Hoxb6 can interfere with the segmentation program
The group of Moises Mallo at the Instituto Gulbenkian de Ciência published in Development. The authors show that forced expression of Hoxb6 in the paraxial mesoderm produces non-rib-related malformations due to problems in somitogenesis and anterior-posterior somite patterning, which result from dysregulated expression of the oscillator gene Lfng. Dysregulated Lfng expression was restricted to regions posterior to the hindlimb, suggesting that the mechanisms of paraxial segmentation are not uniform along the main body axis as previously thought. These data provide a mechanistic connection between Hoxb6 expression and the mammalian segmentation clock and convincingly demonstrate functional differences in somitogenesis before and after the trunk-to-tail transition. The authors postulate that their data suggest the existence of yet-to-be-identified differential mechanisms operating during development of the trunk or tail areas of the body axis. See article here.
Simple recipe to make sensory hair cells in the ear
The group of Domingos Henrique, at the Molecular Medicine Institute in Lisbon, in collaboration with the University College London Ear Institute, have developed a simple and efficient protocol to generate inner ear hair cells, the cells responsible for our hearing and sense of balance. This study is an important step for the future production of large numbers of these cells for use in cell transplantation therapies or large scale drug screens. The research has just been published in the scientific journal Development. See article here.
Sensory hair cells located in the inner ear are vital for our sense of hearing and balance. As these cells are unable to regenerate, millions of people worldwide have permanent hearing and balance impairments. Previous studies had already reported the successful generation of hair cells in the lab, but the protocols were complex and inefficient. To get around these problems, the team led by Domingos Henrique, whose Neural Development lab is also associated with the Champalimaud Centre for the Unknown in Lisbon, decided to follow a different strategy. ‘We explored the extensive knowledge on the various regulatory proteins that control hair cell development in the embryo to design an effective combination of three transcription factors able to induce the formation of these cells’, said Dr Henrique and Aida Costa, the graduate student involved in the work.
The team applied this simpler approach to mouse embryonic stem cells in a dish, which have the potential to become any cell type. They were able to convert these cells into hair cells, more successfully and with higher efficiencies than previously reported. Excitingly, when the team added the three players to cells in the ear of a developing chick embryo they were also able to induce the formation of many new hair cells, including in areas where they do not normally form, suggesting that a similar strategy might work in vivo.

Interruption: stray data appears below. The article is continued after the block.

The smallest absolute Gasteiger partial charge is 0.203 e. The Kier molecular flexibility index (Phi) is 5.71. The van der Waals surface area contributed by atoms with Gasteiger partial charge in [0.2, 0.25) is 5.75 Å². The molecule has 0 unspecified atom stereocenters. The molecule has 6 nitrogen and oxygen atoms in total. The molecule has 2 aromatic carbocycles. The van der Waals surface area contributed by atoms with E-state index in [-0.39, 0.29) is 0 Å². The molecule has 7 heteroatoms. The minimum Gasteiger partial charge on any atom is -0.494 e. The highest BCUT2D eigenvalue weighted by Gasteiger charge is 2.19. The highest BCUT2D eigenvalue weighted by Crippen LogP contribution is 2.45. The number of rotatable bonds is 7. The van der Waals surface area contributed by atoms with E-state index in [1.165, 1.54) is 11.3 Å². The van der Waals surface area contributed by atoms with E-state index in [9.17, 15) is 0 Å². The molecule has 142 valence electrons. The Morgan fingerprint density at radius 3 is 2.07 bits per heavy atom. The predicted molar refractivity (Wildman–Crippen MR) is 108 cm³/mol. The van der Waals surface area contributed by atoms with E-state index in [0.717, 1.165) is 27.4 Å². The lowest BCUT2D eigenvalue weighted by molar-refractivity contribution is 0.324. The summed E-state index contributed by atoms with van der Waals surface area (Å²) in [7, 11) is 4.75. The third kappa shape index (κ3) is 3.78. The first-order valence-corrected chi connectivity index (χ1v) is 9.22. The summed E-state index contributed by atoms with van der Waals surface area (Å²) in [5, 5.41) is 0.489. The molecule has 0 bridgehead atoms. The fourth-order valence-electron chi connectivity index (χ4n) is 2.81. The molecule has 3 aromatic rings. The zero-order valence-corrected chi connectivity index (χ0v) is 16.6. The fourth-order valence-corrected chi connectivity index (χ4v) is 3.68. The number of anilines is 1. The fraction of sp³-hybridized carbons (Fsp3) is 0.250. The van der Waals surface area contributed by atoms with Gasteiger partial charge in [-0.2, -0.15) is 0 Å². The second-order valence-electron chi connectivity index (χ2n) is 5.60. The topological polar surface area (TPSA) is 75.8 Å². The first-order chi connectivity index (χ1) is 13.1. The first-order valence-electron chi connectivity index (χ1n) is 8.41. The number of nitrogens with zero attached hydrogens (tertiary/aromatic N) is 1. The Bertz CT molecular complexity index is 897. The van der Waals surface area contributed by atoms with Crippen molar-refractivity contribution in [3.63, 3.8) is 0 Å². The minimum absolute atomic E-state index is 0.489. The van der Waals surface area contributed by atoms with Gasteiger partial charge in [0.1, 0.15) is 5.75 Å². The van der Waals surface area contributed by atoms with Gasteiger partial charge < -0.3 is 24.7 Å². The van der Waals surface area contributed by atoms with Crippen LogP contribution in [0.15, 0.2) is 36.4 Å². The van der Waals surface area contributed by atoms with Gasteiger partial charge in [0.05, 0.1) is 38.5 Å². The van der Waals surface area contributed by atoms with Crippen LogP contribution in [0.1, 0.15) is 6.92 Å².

‘Hair cells get their name from the bundle of hair-like structures that protrude from the cell. These protrusions have mechanosensitive ion channels that allow hair cells to transform vibrational movements into electrical signals. We observed that the hair cells we produced are also able to develop similar protrusions, but with an immature and disorganized morphology’, said the authors. ‘However, we have some evidence suggesting that functional mechanosensitive ion channels are already present in these cells, and that the genes expressed by normal hair cells and those produced by us in a dish are very similar.’
Future work will focus both on improving this protocol to produce fully mature hair cells, and on applying the method to human cells that can be produced in large quantities. ‘Producing large numbers of hair cells will allow the development of high-throughput drug screening to discover new compounds that can promote hair cell regeneration. In the long-term, they can also be used as a starting-point to develop cell-replacement therapies that could successfully restore the lost or damaged hair cells in the inner ear’, concluded the authors.
Group of Moises Mallo wins Melo e Castro Prize
The group of Moises Mallo at the Instituto Gulbenkian de Ciência was awarded the 2014 Melo e Castro Prize (200.000 euro) of Santa Casa da Misericórdia de Lisboa (SCML) for the project "Improving cell substrates for spinal regeneration therapies". The goal of the Melo e Castro Prize is to promote the development of new responses in the recovery and treatment of vertebral-spinal cord injuries, and ultimately contribute for the improvement of the life quality of patients. For more information, see here.
N-Cadherin Locks Left-Right Asymmetry
The group of Leonor Saúde publish in Developmental Cell: In chicken embryos, molecular asymmetries at Hensen’s node are created by leftward cell movements that occur transiently. We show that N-cadherin can prevent cells to continue indefinitely this movement, thus maintaining the already established asymmetries. We also show that when N-cadherin function is blocked the expression pattern of fgf8 and nodal in the node changes, leading to an altered asymmetry in the Lateral Plate Mesoderm. These findings indicate that asymmetric N-cadherin in the node locks the leftward cell movement and left-right asymmetry. See article here.
The team of Susana Lopes publishes in Developmental Cell
Susana Lopes’ team discovered that the pattern of fluid dynamics observed in the Kupffer’s vesicle, the left-right organizer of the zebrafish embryo, can be used to predict if the position of the internal organs, such as the heart or liver, will be correctly placed or not. They found that the left-right organizer in zebrafish requires the functional motility of at least 30 cilia, with some clustering in the anterior region, for the correct establishment of laterality of the internal organs. See the article on the Dev Cell website.